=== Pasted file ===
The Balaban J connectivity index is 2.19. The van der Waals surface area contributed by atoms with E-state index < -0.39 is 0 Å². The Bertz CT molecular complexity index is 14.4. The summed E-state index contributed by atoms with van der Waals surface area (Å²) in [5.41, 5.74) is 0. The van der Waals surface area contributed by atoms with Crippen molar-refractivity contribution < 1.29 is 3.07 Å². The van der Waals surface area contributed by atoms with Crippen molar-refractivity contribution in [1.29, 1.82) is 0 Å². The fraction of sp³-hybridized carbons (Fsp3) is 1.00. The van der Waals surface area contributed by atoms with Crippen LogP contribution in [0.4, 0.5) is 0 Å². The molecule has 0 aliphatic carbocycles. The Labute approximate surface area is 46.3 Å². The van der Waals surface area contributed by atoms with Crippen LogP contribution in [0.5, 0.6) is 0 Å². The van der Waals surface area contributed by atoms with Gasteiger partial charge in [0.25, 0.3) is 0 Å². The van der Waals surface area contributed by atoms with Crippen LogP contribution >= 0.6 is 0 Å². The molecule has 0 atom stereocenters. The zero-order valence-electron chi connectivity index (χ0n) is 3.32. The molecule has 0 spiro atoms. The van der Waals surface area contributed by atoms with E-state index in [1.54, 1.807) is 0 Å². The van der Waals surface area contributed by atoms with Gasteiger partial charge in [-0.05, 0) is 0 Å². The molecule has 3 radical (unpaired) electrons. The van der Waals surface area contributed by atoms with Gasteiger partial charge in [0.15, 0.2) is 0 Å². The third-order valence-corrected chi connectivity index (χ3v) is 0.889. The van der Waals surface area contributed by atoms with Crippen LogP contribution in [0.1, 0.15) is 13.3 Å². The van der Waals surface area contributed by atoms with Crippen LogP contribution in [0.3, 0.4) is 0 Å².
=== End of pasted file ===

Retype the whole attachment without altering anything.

The Balaban J connectivity index is 2.19. The van der Waals surface area contributed by atoms with E-state index < -0.39 is 0 Å². The Bertz CT molecular complexity index is 14.4. The summed E-state index contributed by atoms with van der Waals surface area (Å²) in [5.41, 5.74) is 0. The van der Waals surface area contributed by atoms with Crippen molar-refractivity contribution < 1.29 is 3.07 Å². The van der Waals surface area contributed by atoms with Crippen molar-refractivity contribution in [1.29, 1.82) is 0 Å². The fraction of sp³-hybridized carbons (Fsp3) is 1.00. The van der Waals surface area contributed by atoms with Crippen LogP contribution in [0.4, 0.5) is 0 Å². The molecule has 0 aliphatic carbocycles. The Labute approximate surface area is 46.3 Å². The van der Waals surface area contributed by atoms with Crippen LogP contribution in [0.5, 0.6) is 0 Å². The van der Waals surface area contributed by atoms with Gasteiger partial charge in [0.25, 0.3) is 0 Å². The van der Waals surface area contributed by atoms with Crippen LogP contribution >= 0.6 is 0 Å². The molecule has 0 atom stereocenters. The zero-order valence-electron chi connectivity index (χ0n) is 3.32. The molecule has 0 spiro atoms. The van der Waals surface area contributed by atoms with E-state index in [1.54, 1.807) is 0 Å². The van der Waals surface area contributed by atoms with Gasteiger partial charge in [-0.05, 0) is 0 Å². The molecule has 3 radical (unpaired) electrons. The van der Waals surface area contributed by atoms with Gasteiger partial charge in [0.15, 0.2) is 0 Å². The third-order valence-corrected chi connectivity index (χ3v) is 0.889. The van der Waals surface area contributed by atoms with Crippen LogP contribution in [0.1, 0.15) is 13.3 Å². The van der Waals surface area contributed by atoms with Crippen LogP contribution in [0.3, 0.4) is 0 Å².